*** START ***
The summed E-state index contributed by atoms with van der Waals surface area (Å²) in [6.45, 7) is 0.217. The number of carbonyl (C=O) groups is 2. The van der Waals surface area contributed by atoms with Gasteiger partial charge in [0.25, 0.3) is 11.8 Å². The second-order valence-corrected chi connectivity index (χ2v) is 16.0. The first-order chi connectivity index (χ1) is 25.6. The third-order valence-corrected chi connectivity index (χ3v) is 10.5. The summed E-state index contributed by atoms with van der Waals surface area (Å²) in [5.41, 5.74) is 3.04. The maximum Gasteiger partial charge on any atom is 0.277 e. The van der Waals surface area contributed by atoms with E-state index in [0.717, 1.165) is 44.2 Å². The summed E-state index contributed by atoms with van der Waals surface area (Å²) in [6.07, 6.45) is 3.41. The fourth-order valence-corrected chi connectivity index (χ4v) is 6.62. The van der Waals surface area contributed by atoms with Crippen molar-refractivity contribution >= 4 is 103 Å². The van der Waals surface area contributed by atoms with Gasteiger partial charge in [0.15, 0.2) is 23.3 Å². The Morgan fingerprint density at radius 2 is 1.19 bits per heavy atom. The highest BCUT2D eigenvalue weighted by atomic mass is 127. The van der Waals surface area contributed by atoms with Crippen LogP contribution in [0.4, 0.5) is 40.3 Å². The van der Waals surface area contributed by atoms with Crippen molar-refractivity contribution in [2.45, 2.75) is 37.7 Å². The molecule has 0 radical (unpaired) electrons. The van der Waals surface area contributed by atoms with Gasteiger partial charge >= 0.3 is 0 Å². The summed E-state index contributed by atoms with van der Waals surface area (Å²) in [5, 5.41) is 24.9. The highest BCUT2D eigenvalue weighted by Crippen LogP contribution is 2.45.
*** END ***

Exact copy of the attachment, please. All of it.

The summed E-state index contributed by atoms with van der Waals surface area (Å²) in [6.45, 7) is 0.217. The number of carbonyl (C=O) groups is 2. The van der Waals surface area contributed by atoms with Gasteiger partial charge in [0.25, 0.3) is 11.8 Å². The second-order valence-corrected chi connectivity index (χ2v) is 16.0. The first-order chi connectivity index (χ1) is 25.6. The third-order valence-corrected chi connectivity index (χ3v) is 10.5. The summed E-state index contributed by atoms with van der Waals surface area (Å²) in [5.41, 5.74) is 3.04. The maximum Gasteiger partial charge on any atom is 0.277 e. The van der Waals surface area contributed by atoms with E-state index in [0.717, 1.165) is 44.2 Å². The summed E-state index contributed by atoms with van der Waals surface area (Å²) in [6.07, 6.45) is 3.41. The fourth-order valence-corrected chi connectivity index (χ4v) is 6.62. The van der Waals surface area contributed by atoms with Crippen molar-refractivity contribution >= 4 is 103 Å². The van der Waals surface area contributed by atoms with Gasteiger partial charge in [0.15, 0.2) is 23.3 Å². The Morgan fingerprint density at radius 2 is 1.19 bits per heavy atom. The highest BCUT2D eigenvalue weighted by atomic mass is 127. The van der Waals surface area contributed by atoms with Crippen LogP contribution in [0.4, 0.5) is 40.3 Å². The van der Waals surface area contributed by atoms with Crippen molar-refractivity contribution in [2.45, 2.75) is 37.7 Å². The molecule has 0 radical (unpaired) electrons. The van der Waals surface area contributed by atoms with Gasteiger partial charge >= 0.3 is 0 Å². The summed E-state index contributed by atoms with van der Waals surface area (Å²) in [5, 5.41) is 24.9. The highest BCUT2D eigenvalue weighted by Crippen LogP contribution is 2.45.